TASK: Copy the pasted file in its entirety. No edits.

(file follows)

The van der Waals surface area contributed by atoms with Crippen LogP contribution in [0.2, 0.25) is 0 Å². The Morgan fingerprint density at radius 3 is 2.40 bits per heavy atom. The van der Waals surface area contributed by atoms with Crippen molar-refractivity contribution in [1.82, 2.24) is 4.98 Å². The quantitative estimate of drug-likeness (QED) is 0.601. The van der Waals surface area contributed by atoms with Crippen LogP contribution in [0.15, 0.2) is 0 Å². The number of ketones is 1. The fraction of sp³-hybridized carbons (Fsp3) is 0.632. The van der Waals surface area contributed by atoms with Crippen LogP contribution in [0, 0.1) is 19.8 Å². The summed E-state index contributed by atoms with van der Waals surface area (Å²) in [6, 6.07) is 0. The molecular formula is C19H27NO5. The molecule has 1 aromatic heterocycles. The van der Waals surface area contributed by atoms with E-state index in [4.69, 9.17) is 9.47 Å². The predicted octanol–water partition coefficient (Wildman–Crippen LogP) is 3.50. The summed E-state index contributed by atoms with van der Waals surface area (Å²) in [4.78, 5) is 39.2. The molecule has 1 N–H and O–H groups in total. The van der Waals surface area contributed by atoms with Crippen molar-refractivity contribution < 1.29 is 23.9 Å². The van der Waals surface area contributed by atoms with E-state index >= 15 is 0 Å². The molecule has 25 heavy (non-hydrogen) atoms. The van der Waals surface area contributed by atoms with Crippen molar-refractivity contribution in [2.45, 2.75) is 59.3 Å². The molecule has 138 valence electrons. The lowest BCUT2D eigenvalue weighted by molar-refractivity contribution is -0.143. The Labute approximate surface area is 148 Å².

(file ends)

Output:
The van der Waals surface area contributed by atoms with Crippen LogP contribution in [0.2, 0.25) is 0 Å². The Morgan fingerprint density at radius 3 is 2.40 bits per heavy atom. The van der Waals surface area contributed by atoms with Crippen molar-refractivity contribution in [1.82, 2.24) is 4.98 Å². The quantitative estimate of drug-likeness (QED) is 0.601. The van der Waals surface area contributed by atoms with Crippen LogP contribution in [0.15, 0.2) is 0 Å². The number of ketones is 1. The fraction of sp³-hybridized carbons (Fsp3) is 0.632. The van der Waals surface area contributed by atoms with Crippen LogP contribution in [0, 0.1) is 19.8 Å². The summed E-state index contributed by atoms with van der Waals surface area (Å²) in [6, 6.07) is 0. The molecular formula is C19H27NO5. The molecule has 1 aromatic heterocycles. The van der Waals surface area contributed by atoms with E-state index in [4.69, 9.17) is 9.47 Å². The predicted octanol–water partition coefficient (Wildman–Crippen LogP) is 3.50. The summed E-state index contributed by atoms with van der Waals surface area (Å²) in [4.78, 5) is 39.2. The molecule has 1 N–H and O–H groups in total. The van der Waals surface area contributed by atoms with Crippen molar-refractivity contribution < 1.29 is 23.9 Å². The van der Waals surface area contributed by atoms with E-state index >= 15 is 0 Å². The molecule has 25 heavy (non-hydrogen) atoms. The van der Waals surface area contributed by atoms with Crippen molar-refractivity contribution in [2.45, 2.75) is 59.3 Å². The molecule has 138 valence electrons. The lowest BCUT2D eigenvalue weighted by molar-refractivity contribution is -0.143. The Labute approximate surface area is 148 Å².